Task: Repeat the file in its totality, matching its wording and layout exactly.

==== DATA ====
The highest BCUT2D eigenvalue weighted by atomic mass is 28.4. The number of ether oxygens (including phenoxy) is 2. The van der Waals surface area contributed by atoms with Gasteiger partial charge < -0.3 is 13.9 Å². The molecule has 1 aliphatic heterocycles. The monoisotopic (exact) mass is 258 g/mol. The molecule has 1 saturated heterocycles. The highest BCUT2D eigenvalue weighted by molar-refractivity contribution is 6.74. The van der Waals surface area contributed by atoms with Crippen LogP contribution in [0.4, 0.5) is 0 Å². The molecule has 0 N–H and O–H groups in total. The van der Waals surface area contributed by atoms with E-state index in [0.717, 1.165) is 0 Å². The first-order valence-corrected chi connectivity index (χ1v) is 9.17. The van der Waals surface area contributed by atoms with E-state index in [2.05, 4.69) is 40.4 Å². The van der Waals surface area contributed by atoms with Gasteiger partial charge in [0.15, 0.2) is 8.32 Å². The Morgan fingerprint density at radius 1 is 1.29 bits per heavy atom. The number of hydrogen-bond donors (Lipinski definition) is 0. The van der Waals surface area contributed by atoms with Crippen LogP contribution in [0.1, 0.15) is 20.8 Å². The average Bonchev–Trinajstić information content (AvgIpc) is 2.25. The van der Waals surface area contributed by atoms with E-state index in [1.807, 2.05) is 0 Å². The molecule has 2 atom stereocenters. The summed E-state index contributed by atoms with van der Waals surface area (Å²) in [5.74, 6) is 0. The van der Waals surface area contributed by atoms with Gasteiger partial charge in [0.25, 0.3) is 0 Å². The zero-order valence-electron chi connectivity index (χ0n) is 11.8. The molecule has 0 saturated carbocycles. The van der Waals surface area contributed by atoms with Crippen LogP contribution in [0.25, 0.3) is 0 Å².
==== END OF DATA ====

The highest BCUT2D eigenvalue weighted by atomic mass is 28.4. The number of ether oxygens (including phenoxy) is 2. The van der Waals surface area contributed by atoms with Gasteiger partial charge < -0.3 is 13.9 Å². The molecule has 1 aliphatic heterocycles. The monoisotopic (exact) mass is 258 g/mol. The molecule has 1 saturated heterocycles. The highest BCUT2D eigenvalue weighted by molar-refractivity contribution is 6.74. The van der Waals surface area contributed by atoms with Crippen LogP contribution in [0.4, 0.5) is 0 Å². The molecule has 0 N–H and O–H groups in total. The van der Waals surface area contributed by atoms with E-state index in [0.717, 1.165) is 0 Å². The first-order valence-corrected chi connectivity index (χ1v) is 9.17. The van der Waals surface area contributed by atoms with E-state index in [2.05, 4.69) is 40.4 Å². The van der Waals surface area contributed by atoms with Gasteiger partial charge in [0.15, 0.2) is 8.32 Å². The Morgan fingerprint density at radius 1 is 1.29 bits per heavy atom. The number of hydrogen-bond donors (Lipinski definition) is 0. The van der Waals surface area contributed by atoms with Crippen LogP contribution in [0.1, 0.15) is 20.8 Å². The average Bonchev–Trinajstić information content (AvgIpc) is 2.25. The van der Waals surface area contributed by atoms with E-state index in [1.807, 2.05) is 0 Å². The molecule has 2 atom stereocenters. The summed E-state index contributed by atoms with van der Waals surface area (Å²) in [5.74, 6) is 0. The van der Waals surface area contributed by atoms with Gasteiger partial charge in [0.25, 0.3) is 0 Å². The zero-order valence-electron chi connectivity index (χ0n) is 11.8. The molecule has 0 saturated carbocycles. The van der Waals surface area contributed by atoms with Crippen LogP contribution in [0.25, 0.3) is 0 Å².